However, with advantages come disadvantages of using smartphones and social media in the healthcare setting. One major disadvantage is carelessness or lack self-control, nurses received patient information either labs or x-rays take a screenshot and mistakenly send it to a friend or someone else instead of sending it to patient-provider for clarification or notification. However, healthcare professionals know that it is ethically wrong to take pictures with the patient during or after treatment without patient consent and send it to a friend or family member or post it on social media as proof of a good job at the workplace. This is unethical because we cannot control what is posted online or what is said about you online, within a second the information can go viral. Another disadvantage of the use of smartphone and social media in healthcare is low quality or lack of reliability of online information because different people post different information online that is not true or incomplete and this traveled worldwide in a click of a button. In view of ethical principle involving appropriate use of smartphones and social media, the nurse should protect a patient right to privacy and confidentiality. With patient privacy, compliance is something that should always be in mind of all healthcare professionals in order not to violate HIPAA laws. With advancement in technology, there is an application or website for everything online. Social media versus HIPAA seems to be the number one issue that all healthcare professionals have seen at some point throughout their career. However, social media has taken advantage of technology that caused many healthcare professionals to use and forfeit their license because of negligence and carelessness. Now, there are strict policies and rules regarding social media in all medical facilities. Some medical facilities might go as far as asking for a personal password of the employee social media websites for screening before approving the potential employee. If anything inappropriate is found on the website, the facilities have the right to terminate or stop the employment processing. As a result, many medical professionals have been confronted about the use of technology involving social media and HIPAA regulations. There is a disadvantage when using online education in nursing in the article that states “It might seem that educator may not be able to promote a caring atmosphere for nursing students in an online education and, therefore, may not be able to have a positive impact on the effective domain of nursing education” (Ainsley ; Brown, 2009).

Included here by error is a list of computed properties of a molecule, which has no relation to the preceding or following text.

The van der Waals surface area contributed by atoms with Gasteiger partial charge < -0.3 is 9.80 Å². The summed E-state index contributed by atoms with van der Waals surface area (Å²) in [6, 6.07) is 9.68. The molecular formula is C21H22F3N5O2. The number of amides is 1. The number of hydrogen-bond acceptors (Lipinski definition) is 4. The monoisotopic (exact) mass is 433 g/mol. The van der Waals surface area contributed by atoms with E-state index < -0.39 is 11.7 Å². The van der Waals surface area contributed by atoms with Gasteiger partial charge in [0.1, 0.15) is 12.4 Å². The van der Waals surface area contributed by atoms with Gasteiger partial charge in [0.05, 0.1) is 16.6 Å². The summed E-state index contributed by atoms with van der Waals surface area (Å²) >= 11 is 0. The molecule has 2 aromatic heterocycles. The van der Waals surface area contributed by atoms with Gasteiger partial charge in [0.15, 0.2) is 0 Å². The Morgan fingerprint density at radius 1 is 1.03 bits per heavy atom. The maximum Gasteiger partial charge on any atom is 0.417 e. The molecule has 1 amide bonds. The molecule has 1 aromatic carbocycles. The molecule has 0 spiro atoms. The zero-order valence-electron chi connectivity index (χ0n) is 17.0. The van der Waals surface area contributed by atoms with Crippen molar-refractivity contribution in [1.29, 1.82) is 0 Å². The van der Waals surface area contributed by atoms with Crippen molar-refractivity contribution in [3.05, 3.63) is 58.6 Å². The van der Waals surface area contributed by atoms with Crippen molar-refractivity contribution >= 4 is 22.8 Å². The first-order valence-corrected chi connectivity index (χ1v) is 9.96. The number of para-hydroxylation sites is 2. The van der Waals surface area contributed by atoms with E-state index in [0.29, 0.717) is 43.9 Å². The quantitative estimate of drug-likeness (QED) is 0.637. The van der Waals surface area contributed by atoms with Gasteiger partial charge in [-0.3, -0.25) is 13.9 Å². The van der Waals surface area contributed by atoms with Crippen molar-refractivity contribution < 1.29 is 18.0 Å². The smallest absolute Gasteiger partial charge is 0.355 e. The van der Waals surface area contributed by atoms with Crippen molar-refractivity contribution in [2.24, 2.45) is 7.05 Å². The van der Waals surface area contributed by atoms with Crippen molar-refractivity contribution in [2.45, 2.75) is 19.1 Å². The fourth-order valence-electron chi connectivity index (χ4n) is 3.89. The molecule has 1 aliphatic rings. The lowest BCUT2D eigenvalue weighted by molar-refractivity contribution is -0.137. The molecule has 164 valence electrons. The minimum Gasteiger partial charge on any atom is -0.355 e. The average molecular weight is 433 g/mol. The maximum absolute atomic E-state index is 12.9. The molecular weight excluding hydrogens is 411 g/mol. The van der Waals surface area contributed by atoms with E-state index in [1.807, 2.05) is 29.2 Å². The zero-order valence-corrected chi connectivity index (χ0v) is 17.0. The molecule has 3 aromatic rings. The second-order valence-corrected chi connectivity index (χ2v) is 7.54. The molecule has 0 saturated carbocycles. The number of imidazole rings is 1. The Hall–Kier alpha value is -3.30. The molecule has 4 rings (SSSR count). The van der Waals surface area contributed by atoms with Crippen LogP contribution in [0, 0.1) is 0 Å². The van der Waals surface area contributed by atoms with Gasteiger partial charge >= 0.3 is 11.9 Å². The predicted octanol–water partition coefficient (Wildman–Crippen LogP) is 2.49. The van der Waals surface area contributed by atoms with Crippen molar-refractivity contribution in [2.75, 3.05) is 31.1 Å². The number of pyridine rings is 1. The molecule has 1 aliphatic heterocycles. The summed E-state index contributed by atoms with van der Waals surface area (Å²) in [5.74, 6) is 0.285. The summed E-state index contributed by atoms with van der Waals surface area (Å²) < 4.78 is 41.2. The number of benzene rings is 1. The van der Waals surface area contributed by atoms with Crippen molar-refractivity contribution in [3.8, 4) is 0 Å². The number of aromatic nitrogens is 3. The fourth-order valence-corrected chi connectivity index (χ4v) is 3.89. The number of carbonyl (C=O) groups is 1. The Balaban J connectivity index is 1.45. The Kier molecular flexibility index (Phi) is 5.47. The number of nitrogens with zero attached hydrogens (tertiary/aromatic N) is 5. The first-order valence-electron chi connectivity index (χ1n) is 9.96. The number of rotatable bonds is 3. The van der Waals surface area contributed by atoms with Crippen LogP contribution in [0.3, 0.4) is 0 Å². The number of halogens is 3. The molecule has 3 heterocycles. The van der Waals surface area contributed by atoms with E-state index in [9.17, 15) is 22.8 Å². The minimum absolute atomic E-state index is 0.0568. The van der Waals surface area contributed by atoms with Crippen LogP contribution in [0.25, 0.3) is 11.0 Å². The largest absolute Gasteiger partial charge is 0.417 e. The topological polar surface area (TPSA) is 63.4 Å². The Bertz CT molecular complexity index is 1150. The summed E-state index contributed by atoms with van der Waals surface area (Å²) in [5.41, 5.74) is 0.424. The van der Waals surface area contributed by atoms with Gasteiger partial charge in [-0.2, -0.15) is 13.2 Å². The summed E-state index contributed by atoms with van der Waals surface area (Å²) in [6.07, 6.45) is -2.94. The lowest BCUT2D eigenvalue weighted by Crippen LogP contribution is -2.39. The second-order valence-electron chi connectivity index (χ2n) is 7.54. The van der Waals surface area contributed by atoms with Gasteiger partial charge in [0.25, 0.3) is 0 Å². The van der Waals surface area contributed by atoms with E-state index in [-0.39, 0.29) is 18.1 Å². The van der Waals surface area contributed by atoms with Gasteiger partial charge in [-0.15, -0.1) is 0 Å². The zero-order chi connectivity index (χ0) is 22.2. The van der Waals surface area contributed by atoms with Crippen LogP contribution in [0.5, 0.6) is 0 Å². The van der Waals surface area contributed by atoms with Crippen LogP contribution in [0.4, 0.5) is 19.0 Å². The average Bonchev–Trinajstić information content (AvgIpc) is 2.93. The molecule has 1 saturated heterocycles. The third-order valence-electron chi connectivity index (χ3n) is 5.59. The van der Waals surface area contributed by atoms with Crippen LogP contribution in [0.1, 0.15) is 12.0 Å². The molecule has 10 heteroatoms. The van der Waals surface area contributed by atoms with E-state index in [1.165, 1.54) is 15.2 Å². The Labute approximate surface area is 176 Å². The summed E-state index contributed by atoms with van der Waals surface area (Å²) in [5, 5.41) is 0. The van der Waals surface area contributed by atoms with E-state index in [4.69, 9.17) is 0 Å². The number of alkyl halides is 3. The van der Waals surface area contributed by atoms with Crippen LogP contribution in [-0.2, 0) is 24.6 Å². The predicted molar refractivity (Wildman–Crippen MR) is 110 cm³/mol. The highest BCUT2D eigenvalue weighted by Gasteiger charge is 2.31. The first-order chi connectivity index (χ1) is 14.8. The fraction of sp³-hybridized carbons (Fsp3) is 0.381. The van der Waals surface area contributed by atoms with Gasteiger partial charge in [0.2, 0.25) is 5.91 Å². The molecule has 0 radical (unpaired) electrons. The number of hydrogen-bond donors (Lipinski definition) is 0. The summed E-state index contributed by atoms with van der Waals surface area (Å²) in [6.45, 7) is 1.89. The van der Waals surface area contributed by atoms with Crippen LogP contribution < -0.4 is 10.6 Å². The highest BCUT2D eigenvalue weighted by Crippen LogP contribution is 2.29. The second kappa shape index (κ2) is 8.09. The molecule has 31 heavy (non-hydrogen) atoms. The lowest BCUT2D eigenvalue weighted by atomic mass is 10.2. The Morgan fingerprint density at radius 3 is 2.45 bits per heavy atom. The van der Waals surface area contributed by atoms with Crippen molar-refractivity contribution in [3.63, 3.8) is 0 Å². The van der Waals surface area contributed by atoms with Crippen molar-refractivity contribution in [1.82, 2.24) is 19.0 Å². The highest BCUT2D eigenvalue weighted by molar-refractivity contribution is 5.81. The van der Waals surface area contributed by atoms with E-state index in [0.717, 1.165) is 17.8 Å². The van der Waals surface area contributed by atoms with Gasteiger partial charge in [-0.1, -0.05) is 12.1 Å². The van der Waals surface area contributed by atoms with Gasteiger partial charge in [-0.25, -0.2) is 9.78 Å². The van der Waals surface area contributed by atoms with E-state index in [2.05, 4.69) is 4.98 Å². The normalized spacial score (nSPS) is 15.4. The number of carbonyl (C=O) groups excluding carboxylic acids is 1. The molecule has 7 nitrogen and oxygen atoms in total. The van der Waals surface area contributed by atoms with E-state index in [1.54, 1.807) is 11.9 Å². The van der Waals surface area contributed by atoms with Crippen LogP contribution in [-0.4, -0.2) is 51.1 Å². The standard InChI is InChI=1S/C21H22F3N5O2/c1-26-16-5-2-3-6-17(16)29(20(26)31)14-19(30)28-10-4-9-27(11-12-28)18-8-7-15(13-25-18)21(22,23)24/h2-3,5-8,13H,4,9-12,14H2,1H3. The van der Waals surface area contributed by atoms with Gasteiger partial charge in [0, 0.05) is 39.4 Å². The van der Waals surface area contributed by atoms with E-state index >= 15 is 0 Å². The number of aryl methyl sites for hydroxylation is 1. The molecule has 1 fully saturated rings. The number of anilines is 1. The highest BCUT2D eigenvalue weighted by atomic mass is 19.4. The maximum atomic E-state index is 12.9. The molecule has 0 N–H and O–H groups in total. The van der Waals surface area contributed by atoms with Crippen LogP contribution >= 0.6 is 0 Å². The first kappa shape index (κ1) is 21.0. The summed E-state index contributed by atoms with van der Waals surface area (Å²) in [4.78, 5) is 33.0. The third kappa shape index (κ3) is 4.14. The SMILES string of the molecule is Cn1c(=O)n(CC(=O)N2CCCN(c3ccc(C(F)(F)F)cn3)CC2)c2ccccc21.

Recommendations and Conclusion
As a student, my recommendation for the conclusion option 2 would be to professionally decline the offer of $20,000 dollars if it was me in the scenario. Sincerely, I know twenty thousand dollars is a lot of money compared to the consequences of violating HIPAA regulations. Turning down the offer will be my best option. Yes, I know that the money can solve some of my immediate problems but my career; I mean my license is more important to me. Though the Gossip Gazette specifies that my identity would never be revealed, this is an understatement to make you feel secure and get you involve to get reader’s attention. There is always going to be a leak. We all know that it is ethically wrong to take a patient picture without his or her consent when been treated in exchange for money in any situation or circumstances. Termination may not be the worst that can happen when HIPAA rules are violated by employees. Healthcare professionals may be found criminally liable for HIPAA violations and case can be referred to the department of justice for prosecution which will result in loss of professional license. I am a sincere nurse signed under oath to practice as a professional nurse in the State; I would never take a patient picture for personal purpose except for the medical purpose. However, I will confront my best friend about calling the Gossip Gazette in the first place and to delete the pictures immediately and let him know that there is a law that protects patient privacy and that we both going to be liable for the consequences of his action. There are many ethical, legal, and professional principles involving the appropriate use of smartphone and social media in the healthcare setting. Medical professionals should refrain from posting anything inappropriate on their social media website involving their patient.
Ainsley, B., & Brown, A. (2009). The impact of informatics on nursing education: a review of
the literature. Journal of Continuing Education In Nursing, 40(5), 228-232 5p.
McGonigle, D., & Mastrian, K. (2015). Nursing Informatics and the Foundation of Knowledge
(3rd ed.). Burlington, MA: Jones & Bartlett.
Wyatt, T., & Krauskopf., P. (2012). E-health and Nursing: Using Smartphones to Enhance
Nursing Practice. Online Journal of Nursing Informatics. 16(2). 10-14 5p.